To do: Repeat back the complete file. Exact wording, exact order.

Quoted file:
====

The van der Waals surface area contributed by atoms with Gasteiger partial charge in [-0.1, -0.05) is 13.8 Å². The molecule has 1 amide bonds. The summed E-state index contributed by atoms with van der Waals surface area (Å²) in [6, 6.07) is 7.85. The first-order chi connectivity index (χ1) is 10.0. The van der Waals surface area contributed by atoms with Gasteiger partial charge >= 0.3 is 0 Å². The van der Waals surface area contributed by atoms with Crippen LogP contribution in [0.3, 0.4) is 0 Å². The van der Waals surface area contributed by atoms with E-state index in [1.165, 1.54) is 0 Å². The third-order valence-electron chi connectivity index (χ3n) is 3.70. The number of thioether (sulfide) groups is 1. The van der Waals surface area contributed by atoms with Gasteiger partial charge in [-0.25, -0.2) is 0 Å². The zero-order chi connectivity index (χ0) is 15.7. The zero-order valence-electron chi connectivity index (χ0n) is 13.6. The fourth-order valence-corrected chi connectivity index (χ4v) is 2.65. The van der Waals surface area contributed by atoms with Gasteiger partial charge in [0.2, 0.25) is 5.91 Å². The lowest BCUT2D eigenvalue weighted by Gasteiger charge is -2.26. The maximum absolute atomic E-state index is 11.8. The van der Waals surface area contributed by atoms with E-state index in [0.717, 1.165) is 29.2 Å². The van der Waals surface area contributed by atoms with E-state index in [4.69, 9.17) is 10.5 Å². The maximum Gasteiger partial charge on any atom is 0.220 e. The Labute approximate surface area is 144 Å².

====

The van der Waals surface area contributed by atoms with Gasteiger partial charge in [-0.1, -0.05) is 13.8 Å². The molecule has 1 amide bonds. The summed E-state index contributed by atoms with van der Waals surface area (Å²) in [6, 6.07) is 7.85. The first-order chi connectivity index (χ1) is 10.0. The van der Waals surface area contributed by atoms with Gasteiger partial charge >= 0.3 is 0 Å². The van der Waals surface area contributed by atoms with Crippen LogP contribution in [0.3, 0.4) is 0 Å². The van der Waals surface area contributed by atoms with E-state index in [1.165, 1.54) is 0 Å². The third-order valence-electron chi connectivity index (χ3n) is 3.70. The number of thioether (sulfide) groups is 1. The van der Waals surface area contributed by atoms with Gasteiger partial charge in [-0.25, -0.2) is 0 Å². The zero-order chi connectivity index (χ0) is 15.7. The zero-order valence-electron chi connectivity index (χ0n) is 13.6. The fourth-order valence-corrected chi connectivity index (χ4v) is 2.65. The van der Waals surface area contributed by atoms with Gasteiger partial charge in [0.2, 0.25) is 5.91 Å². The lowest BCUT2D eigenvalue weighted by Gasteiger charge is -2.26. The maximum absolute atomic E-state index is 11.8. The van der Waals surface area contributed by atoms with E-state index in [0.717, 1.165) is 29.2 Å². The van der Waals surface area contributed by atoms with E-state index in [4.69, 9.17) is 10.5 Å². The maximum Gasteiger partial charge on any atom is 0.220 e. The Labute approximate surface area is 144 Å².